Doing these things purposefully is one thing. The problem is many writers do it accidentally.
Powerful, Plentiful Pauses
There’s no shortage of fancy titles for the plethora of pauses. In the discipline of linguistics, these differentiations get complicated. At a basic level, there’s the silent pause and the filled pause, the latter containing “um, ah, er” etc. A juncture pause marks a transition between sounds (re-seed has a pause where recede does not) and differs from a hesitation pause. Hesitation pauses can include the silent and filled pause, but also include false starts and repetition of words.
Think of the false start in this light: “I can’t believe...I can’t believe you did that.” Repetition is often part of children’s dialogue, such as “it was a really, really, really big dog!”. Other times, it’s a way to search for a word, often to comedic effect:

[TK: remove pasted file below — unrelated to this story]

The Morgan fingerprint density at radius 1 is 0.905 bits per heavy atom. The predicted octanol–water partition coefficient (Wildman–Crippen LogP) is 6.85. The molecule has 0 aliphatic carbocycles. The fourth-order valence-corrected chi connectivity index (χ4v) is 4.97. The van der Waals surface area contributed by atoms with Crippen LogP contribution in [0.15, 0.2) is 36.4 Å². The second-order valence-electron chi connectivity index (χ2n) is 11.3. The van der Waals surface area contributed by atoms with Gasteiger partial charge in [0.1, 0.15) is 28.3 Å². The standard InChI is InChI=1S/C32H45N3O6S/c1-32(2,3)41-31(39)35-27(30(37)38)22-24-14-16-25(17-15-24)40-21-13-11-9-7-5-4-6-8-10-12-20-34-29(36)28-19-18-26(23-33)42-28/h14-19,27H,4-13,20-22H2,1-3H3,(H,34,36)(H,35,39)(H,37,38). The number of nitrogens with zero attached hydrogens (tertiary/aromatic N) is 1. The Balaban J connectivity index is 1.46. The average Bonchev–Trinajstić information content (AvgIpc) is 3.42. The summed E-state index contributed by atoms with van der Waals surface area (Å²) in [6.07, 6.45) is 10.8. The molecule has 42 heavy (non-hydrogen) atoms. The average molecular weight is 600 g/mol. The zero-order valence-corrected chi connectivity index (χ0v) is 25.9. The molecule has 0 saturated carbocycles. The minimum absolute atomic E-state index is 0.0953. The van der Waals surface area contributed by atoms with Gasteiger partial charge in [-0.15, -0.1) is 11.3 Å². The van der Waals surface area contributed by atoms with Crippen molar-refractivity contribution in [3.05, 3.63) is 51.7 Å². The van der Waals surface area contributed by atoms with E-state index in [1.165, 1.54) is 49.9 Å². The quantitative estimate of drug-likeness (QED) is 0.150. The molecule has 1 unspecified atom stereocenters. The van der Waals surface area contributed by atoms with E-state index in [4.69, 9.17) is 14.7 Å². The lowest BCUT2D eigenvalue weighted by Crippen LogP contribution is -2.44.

“Don’t you just love the color?”
“It is certainly very, very blue.”
Pauses can be planned (before complex words/thoughts) or timed (after something is said). This is important when performing poetry or providing script directions. It’s all about timing and rhythm.
Pausing in Prose
There are a few different ways you can pause your character’s thoughts and actions, and a few different tools you can use to pause prose depending on what you’re writing.
Before getting too attached to your favorite, remember this is Writerland. Like many things in the writer’s world, we debate proper use of the punctuation for pauses. People argue about what’s still in fashion and what’s fuddy-duddy. Old-school grammar and writing gurus butt heads with the younger ones. Things change.
Somewhere there’s probably a Writer’s Rumble,
but nobody’s allowed to talk about it.
That’s the only rule they agree on.